Encouraging Useful Feedback
Typically the lift letter, also known as the publisher's letter, serves the purpose of talking to the undecided--those prospects who aren't sure if they want to take your offer--and giving them a little nudge.
Freelance copywriter and direct mail consultant Richard Jordan collaborated with Cary Castle, then Marketing Director of the American Museum of Natural History, to create a cross between a lift letter and a customer survey for the Museum and its long-term control. Specifically, the piece asks prospects three questions: 1) Were you correctly identified as a prime candidate for this offer; 2) Were the benefits of being a Museum member clearly communicated; and 3) Was the Museum's scientific mission adequately explained?
By making fence-sitters carefully consider the offer again, the Museum may persuade a few more prospects to join. And, naysayers are asked to cut their names and addresses from the order card, attach them to the questionnaire and return the pages in the BRE provided; if prospects truly did not think the offer was right for them, the Museum can now revise its future mailing plans.
Castle, now director of fund raising for Consumers Union, has teamed up again with his "favorite copywriter," Jordan, to adapt this concept for the nonprofit's raffle offer.
Consumers Union conducts a yearly direct mail raffle to entice Consumer Reports subscribers to support the organization and its consumer research magazine. Entry into the raffle, of course, requires no donation; lift pieces from previous years' efforts reminded subscribers of the no-obligation raffle, but urged them to consider making a gift when responding.
Perhaps due to the recent crackdown on sweepstakes techniques as well as the never-ending quest to know what keeps donors from responding, mailings for this year's raffle included a new lift piece created by Jordan.
Consumers Union has mailed both 9&Mac253; x 12&Mac253; and a 4&Mac253; x 8&Mac253; envelope packages (601CONUN1299X) for the raffle since late last summer. The jumbo mailings feature a larger lift note, á lá Kiplinger's Personal Finance magazine, and the smaller mailings contain a tri-fold version. The handwritten note on the cover of the bright yellow piece speaks directly to "no" people.
Inside, the copy questions subscribers' decision not to enter the raffle by likening that reaction to holding a lottery ticket, but not checking to see if you have the winning number--an effective comparison that reminds recipients that this raffle is real and not just a direct mail solicitation.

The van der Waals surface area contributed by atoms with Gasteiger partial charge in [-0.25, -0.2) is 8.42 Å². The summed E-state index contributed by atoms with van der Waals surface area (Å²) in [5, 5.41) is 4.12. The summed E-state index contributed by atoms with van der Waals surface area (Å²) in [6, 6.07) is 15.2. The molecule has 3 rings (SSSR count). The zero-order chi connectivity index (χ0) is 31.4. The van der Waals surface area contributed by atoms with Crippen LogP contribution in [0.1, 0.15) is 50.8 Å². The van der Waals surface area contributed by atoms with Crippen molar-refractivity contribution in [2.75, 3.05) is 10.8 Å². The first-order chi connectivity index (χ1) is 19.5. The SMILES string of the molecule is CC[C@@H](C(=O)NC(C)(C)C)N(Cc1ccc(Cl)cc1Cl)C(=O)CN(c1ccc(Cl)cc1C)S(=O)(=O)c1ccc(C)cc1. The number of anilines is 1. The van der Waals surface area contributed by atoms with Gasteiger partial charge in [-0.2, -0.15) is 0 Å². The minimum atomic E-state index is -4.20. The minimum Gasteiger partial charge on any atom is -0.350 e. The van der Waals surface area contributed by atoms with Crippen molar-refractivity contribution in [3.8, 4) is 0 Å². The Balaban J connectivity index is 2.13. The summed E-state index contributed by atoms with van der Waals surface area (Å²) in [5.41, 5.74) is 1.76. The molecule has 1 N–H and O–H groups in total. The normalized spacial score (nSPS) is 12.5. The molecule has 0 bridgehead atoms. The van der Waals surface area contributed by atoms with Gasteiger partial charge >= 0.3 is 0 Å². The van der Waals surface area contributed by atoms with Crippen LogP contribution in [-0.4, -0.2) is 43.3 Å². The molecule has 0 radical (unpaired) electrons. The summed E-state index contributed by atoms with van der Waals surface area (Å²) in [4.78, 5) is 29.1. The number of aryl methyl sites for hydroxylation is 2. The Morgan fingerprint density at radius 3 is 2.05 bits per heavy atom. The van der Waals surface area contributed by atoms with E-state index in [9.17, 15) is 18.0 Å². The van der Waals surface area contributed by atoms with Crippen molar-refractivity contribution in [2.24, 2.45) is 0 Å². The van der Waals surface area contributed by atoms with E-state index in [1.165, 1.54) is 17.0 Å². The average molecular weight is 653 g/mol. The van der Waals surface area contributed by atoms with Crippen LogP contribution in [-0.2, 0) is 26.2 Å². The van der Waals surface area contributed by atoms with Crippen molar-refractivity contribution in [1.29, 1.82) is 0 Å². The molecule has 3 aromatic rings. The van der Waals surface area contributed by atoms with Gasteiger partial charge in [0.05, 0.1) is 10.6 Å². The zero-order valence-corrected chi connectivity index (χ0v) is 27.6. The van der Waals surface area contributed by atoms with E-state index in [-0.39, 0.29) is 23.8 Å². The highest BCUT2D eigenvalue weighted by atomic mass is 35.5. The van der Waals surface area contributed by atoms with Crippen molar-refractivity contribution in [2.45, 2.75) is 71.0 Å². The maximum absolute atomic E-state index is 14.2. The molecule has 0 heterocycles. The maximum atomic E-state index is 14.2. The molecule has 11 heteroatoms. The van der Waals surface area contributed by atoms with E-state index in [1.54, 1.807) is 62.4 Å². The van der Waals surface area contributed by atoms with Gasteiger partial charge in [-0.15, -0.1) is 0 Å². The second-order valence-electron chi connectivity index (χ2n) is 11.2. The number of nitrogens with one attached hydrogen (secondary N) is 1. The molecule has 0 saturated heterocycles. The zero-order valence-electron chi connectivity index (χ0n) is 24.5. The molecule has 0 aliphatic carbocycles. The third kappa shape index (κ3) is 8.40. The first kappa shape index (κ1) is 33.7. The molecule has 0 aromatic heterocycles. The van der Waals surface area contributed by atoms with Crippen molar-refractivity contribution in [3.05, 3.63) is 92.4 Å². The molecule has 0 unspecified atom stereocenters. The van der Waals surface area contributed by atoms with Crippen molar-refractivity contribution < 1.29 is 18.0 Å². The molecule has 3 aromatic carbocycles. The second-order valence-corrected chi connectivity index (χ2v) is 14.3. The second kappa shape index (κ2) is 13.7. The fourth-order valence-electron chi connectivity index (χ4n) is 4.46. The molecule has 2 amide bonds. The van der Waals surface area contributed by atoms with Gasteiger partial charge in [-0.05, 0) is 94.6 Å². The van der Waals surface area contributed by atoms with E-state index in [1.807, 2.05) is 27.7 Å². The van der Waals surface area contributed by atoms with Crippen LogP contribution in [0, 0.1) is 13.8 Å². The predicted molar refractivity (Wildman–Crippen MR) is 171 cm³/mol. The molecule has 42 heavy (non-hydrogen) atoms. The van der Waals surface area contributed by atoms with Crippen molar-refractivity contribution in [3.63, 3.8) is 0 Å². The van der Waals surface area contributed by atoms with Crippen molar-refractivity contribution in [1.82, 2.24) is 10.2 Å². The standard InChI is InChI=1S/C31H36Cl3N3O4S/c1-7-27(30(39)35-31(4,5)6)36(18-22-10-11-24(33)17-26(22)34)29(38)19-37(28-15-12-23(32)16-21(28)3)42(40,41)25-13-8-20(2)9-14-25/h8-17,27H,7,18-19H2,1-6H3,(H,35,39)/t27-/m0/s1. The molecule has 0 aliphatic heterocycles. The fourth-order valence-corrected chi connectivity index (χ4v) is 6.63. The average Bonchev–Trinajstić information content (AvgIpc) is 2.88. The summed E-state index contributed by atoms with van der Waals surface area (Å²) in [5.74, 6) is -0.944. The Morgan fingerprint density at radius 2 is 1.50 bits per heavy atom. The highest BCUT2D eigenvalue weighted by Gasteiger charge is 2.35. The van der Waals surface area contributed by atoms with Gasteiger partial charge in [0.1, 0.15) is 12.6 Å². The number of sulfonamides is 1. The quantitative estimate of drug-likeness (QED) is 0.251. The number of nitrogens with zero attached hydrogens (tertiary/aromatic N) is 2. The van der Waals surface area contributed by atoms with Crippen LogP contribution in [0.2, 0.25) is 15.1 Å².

After a couple paragraphs detail why Consumers Union would appreciate a donation and how there is no donation required for entry, Jordan gets to the nitty gritty of the lift piece: Asking recipients who still do not plan to respond to jot their reason for not entering the raffle on the back of the lift piece and send it back in the courtesy envelope. The flip side of the lift piece offers blanks for the recipient's name and address, if they would like to be identified; such information will help Consumers Union prioritize future mailings but by not making it mandatory, the nonprofit encourages prospect feedback.
Consumers Union had two objectives for the lift piece, says Castle: 1) find out why some recipients don't respond to the raffle mailing; 2) and give disinterested recipients a chance to opt out of receiving future raffle mailings.
The majority of people who responded told Consumers Union that, for various reasons, they didn't want to receive the raffle mailing, says Castle. For example, people who have lived through the Depression don't believe anything is free, so they don't trust raffles.
Regardless of the reason, Consumers Union is able to take those respondents who identified themselves by name and address and put them on a special "do not promote" list--something that's not only cost-effective for the nonprofit but also helps it comply with new sweepstakes legislation.
Castle says he and Jordan have already tweaked and re-tested the lift piece to change the message from asking why Consumer Reports subscribers don't like raffles to telling them how to opt out of receiving future raffle mailings if they don't like contests for any reason.